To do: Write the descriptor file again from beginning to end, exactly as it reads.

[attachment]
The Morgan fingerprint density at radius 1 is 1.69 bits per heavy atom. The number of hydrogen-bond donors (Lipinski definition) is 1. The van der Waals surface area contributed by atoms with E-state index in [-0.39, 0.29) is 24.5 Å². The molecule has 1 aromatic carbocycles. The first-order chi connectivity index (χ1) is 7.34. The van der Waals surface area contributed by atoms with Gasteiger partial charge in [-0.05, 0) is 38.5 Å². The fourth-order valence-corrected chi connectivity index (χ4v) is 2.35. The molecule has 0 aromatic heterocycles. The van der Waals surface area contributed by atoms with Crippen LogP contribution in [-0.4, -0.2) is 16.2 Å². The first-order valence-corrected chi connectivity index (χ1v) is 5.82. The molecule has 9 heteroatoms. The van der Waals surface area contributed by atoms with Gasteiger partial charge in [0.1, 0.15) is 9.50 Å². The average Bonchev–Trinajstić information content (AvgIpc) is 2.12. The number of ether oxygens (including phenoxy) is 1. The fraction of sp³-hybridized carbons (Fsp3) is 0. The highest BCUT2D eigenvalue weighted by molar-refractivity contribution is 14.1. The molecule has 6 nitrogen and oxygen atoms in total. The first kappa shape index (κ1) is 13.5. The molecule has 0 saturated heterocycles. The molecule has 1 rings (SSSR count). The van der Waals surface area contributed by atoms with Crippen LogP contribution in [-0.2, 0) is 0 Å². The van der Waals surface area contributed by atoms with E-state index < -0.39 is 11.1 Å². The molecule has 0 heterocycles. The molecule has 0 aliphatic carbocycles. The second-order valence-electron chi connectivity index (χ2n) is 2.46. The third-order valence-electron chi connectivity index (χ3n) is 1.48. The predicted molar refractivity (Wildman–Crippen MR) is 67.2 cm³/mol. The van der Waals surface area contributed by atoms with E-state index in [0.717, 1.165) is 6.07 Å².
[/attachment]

The Morgan fingerprint density at radius 1 is 1.69 bits per heavy atom. The number of hydrogen-bond donors (Lipinski definition) is 1. The van der Waals surface area contributed by atoms with E-state index in [-0.39, 0.29) is 24.5 Å². The molecule has 1 aromatic carbocycles. The first-order chi connectivity index (χ1) is 7.34. The van der Waals surface area contributed by atoms with Gasteiger partial charge in [-0.05, 0) is 38.5 Å². The fourth-order valence-corrected chi connectivity index (χ4v) is 2.35. The molecule has 0 aromatic heterocycles. The van der Waals surface area contributed by atoms with Crippen LogP contribution in [-0.4, -0.2) is 16.2 Å². The first-order valence-corrected chi connectivity index (χ1v) is 5.82. The molecule has 9 heteroatoms. The van der Waals surface area contributed by atoms with Gasteiger partial charge in [0.1, 0.15) is 9.50 Å². The average Bonchev–Trinajstić information content (AvgIpc) is 2.12. The number of ether oxygens (including phenoxy) is 1. The fraction of sp³-hybridized carbons (Fsp3) is 0. The highest BCUT2D eigenvalue weighted by molar-refractivity contribution is 14.1. The molecule has 6 nitrogen and oxygen atoms in total. The first kappa shape index (κ1) is 13.5. The molecule has 0 saturated heterocycles. The molecule has 1 rings (SSSR count). The van der Waals surface area contributed by atoms with Crippen LogP contribution in [-0.2, 0) is 0 Å². The van der Waals surface area contributed by atoms with E-state index < -0.39 is 11.1 Å². The molecule has 0 heterocycles. The molecule has 0 aliphatic carbocycles. The second-order valence-electron chi connectivity index (χ2n) is 2.46. The third-order valence-electron chi connectivity index (χ3n) is 1.48. The predicted molar refractivity (Wildman–Crippen MR) is 67.2 cm³/mol. The van der Waals surface area contributed by atoms with E-state index in [0.717, 1.165) is 6.07 Å².